Monday, 5 March 2012

Pink Fir Apple Potatoes

Pink Fir Apple Potatoes

The Pink Fir Apple potato is an heirloom fingerling which is very popular in Great Britain; it is not well-known here although that may yet change. It was one of a number of fingerling potatoes developed in France and Germany, and then around 1850 it was introduced into Great Britain. It was sold by Sutton's for a number of years in the 19th century, but was for many years a pass-around plant amongst allotment gardeners and small farmers until television chefs catapulted it into the limelight within the last few decades. Any claims that it is an aphrodisiac should be taken with a grain of salt and a pat of butter. On the other hand, it is clearly one of the oldest European potato varieties still being commonly grown and many people rave about the flavour and texture. It is also unquestionably a very charming-looking potato. The best specimens are long and narrow, with a thin pink skin, but it is common to get sub-potatoes forming off of the main potato root, and some strange and hilarious shapes can result. It's also not unusual to get potatoes which are simply very knobby.

The name is a rather awkward translation from the German, Rosa Tannenzapfen. Pink Pine-Cone would have been more accurate,or at least more euphonious. It is still found as a traditional variety in Austria under that name, although the British are convinced it came to Britain from France. It's perfectly possible that it did. Veggies do get around.

As a rather waxy-textured fingerling it is best for use in potato salads, but it also pan-fries and roasts well, although it should be par-cooked first. Some people complain the knobbiness makes them hard to peel, but really, with such a pretty, thin skin, why even try?

 The plants are tall and rangy, with white flowers, although most sources say they do not produce any berries.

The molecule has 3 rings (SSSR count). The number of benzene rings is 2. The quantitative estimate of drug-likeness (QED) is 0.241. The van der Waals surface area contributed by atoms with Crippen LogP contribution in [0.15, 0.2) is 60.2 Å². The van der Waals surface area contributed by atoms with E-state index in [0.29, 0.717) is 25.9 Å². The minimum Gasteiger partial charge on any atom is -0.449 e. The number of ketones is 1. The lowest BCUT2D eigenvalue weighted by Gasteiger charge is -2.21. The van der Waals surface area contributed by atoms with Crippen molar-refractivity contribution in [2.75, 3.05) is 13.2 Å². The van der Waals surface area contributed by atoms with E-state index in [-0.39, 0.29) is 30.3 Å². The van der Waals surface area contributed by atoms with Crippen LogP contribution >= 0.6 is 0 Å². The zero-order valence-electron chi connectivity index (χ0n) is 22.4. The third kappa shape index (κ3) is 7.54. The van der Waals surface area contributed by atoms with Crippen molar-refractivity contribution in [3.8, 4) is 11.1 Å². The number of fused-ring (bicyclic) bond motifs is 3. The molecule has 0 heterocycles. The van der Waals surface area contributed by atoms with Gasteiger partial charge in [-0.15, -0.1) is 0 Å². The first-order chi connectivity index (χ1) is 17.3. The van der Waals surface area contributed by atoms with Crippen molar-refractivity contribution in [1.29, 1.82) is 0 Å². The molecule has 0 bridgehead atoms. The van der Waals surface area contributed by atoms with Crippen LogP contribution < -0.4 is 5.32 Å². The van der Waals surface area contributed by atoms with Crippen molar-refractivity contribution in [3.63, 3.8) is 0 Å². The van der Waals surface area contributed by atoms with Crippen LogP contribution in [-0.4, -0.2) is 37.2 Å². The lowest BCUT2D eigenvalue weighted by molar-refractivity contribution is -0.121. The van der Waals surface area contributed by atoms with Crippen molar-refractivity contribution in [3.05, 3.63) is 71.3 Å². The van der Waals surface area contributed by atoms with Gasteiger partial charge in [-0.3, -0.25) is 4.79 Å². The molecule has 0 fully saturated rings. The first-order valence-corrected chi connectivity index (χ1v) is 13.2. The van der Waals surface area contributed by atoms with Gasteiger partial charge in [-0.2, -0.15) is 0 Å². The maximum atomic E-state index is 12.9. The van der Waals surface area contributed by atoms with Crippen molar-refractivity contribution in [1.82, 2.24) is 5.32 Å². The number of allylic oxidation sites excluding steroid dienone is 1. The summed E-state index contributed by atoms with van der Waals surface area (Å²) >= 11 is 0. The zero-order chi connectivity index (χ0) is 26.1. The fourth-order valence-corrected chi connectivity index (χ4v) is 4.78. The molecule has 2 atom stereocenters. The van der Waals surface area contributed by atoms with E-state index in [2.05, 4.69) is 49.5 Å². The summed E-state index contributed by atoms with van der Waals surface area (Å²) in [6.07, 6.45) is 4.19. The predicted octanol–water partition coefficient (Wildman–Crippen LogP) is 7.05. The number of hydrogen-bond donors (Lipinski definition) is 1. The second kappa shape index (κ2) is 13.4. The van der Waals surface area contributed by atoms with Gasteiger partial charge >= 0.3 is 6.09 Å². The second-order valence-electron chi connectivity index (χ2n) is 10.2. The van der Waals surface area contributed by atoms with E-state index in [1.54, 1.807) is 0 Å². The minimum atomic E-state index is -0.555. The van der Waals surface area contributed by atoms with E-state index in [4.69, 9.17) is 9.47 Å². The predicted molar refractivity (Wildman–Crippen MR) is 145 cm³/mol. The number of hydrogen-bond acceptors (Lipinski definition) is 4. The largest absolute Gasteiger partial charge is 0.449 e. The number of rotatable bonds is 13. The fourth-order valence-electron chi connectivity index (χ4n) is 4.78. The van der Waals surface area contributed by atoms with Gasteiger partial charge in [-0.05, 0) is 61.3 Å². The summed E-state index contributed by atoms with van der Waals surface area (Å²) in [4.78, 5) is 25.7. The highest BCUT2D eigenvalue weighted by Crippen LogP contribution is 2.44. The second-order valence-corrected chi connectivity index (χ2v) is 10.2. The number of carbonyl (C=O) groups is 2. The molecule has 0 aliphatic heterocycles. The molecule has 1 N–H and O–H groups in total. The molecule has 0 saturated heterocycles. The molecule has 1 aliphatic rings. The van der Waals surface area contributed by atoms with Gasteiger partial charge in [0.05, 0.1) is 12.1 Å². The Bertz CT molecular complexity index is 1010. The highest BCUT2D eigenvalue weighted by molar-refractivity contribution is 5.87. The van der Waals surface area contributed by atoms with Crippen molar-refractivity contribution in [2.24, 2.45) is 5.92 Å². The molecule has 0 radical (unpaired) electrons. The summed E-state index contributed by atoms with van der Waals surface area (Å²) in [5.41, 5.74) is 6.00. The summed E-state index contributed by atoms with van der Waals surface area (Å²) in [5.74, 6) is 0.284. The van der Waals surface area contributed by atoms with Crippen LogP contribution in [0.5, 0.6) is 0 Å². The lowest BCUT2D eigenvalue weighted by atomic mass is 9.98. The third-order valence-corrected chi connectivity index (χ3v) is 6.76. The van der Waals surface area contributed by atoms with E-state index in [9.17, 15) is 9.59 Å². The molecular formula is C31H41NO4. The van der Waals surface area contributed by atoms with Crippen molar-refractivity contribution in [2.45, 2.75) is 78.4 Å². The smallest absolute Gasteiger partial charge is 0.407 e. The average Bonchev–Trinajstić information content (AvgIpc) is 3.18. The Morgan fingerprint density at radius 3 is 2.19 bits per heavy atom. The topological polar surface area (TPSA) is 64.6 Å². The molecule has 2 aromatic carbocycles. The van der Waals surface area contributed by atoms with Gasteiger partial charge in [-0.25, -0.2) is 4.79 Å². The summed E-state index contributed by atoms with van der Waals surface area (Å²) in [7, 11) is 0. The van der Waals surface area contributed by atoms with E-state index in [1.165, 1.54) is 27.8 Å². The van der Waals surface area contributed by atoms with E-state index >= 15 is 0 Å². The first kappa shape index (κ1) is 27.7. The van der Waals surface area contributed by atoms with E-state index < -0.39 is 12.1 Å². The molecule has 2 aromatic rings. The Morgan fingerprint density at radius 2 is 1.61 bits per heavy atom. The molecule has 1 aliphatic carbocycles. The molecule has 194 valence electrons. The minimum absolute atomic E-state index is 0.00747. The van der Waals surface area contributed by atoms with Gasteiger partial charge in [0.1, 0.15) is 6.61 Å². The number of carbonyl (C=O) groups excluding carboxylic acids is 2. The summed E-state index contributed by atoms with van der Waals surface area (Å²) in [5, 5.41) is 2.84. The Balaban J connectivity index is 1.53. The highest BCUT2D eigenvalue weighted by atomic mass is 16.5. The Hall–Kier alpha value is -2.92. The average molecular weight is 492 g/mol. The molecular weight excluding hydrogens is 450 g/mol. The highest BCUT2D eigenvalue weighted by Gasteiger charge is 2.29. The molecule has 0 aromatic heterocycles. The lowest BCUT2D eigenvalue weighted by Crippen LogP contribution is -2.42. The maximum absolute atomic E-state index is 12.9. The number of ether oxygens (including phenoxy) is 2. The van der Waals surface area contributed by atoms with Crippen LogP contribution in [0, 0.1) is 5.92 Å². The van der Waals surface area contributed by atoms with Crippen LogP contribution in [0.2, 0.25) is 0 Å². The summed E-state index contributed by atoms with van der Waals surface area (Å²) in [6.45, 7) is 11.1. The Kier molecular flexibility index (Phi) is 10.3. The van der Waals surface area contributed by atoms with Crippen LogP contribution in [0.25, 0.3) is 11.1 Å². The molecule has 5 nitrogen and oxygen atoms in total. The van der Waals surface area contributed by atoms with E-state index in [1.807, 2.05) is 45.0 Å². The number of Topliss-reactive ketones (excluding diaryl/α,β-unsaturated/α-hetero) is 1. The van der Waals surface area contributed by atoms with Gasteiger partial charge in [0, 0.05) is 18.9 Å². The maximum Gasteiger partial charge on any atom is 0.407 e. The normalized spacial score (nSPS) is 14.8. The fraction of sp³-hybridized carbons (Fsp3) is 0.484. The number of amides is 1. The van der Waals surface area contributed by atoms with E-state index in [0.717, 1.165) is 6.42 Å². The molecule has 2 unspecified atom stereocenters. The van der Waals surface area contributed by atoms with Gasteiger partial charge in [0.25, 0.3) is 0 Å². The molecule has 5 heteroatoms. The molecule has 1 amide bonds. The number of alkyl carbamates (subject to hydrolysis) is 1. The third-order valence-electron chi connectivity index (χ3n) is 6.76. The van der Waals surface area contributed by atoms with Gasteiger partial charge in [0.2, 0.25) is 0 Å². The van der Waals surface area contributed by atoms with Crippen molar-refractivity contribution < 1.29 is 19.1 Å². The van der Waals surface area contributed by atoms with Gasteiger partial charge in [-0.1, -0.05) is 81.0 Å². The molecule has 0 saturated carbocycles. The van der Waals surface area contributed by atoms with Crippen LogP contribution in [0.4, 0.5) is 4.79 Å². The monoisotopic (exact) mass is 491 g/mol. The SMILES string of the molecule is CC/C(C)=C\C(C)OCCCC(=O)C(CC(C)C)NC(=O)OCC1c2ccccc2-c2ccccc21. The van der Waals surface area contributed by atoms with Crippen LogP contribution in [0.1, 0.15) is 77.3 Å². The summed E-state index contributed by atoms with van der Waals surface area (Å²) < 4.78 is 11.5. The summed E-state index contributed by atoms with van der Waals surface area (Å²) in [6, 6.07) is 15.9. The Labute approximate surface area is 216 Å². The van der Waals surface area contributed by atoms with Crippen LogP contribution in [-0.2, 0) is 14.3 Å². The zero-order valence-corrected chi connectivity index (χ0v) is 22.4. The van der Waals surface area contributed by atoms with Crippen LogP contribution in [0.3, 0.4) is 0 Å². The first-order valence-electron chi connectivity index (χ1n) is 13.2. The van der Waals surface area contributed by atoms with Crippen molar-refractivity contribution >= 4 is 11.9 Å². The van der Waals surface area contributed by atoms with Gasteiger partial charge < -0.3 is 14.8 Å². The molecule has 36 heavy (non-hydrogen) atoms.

Ours grew well and without any problems, but we have a good garden for it, with sandy rather acidic soil and no real disease pressure. It`s generally regarded as a bit finicky in regards to its soil and water requirements. It`s a long-season potato, needing up to 120 days to fully develop. Pink Fir Apple also has a reputation for being prone to most potato diseases, including the dreaded late blight. Nor is it known as a good producer. Indeed, it produced the smallest crop of any of the potatoes that we grew last  year, providing 27 pounds from a 25 square foot bed. Our best potatoes produced almost twice that amount, although I should also note that we planted a considerably smaller quantity of seed potatoes by weight of the Pink Fir Apple than of the Russet Burbanks, as the seed potatoes we got of the Fir Apple were quite small. We just planted them whole, and still had more than would fit into the alloted space. Like a lot of fingerling potatoes they grew quite close to the surface, and had I realized I would have mulched them better. You can see some green in the cut potato in the picture above, as the tops of some of the potatoes were exposed to the sun as they grew. This should be trimmed off thoroughly; green potatoes contain unhealthy compounds.

All of that sounds rather discouraging, but Pink Fir Apple has survived this long for a reason. They are very tasty, very attractive, and have stored the best of all of our potatoes this year, by a significant margin. They are widely known for keeping their just-harvested flavour even when stored for quite a while. As I researched them, I read a number of comments that they had better disease resistance than their reputation would suggest. Certainly, they have survived these many decades because they are widely regarded as very desirable potatoes, and they can`t be that hard to grow or people wouldn`t keep growing them. I`ll be interested to see when I grow them again from larger seed-potatoes whether we get a better crop.

They were available from Eagle Creek, but I see they are already sold out for this year. Maybe next year...

1 comment:

Dan said...

They are a very tasty potato. I used to grow them in England. I now live in Saskatchewan and want to grow them again, but I haven't seen any around here.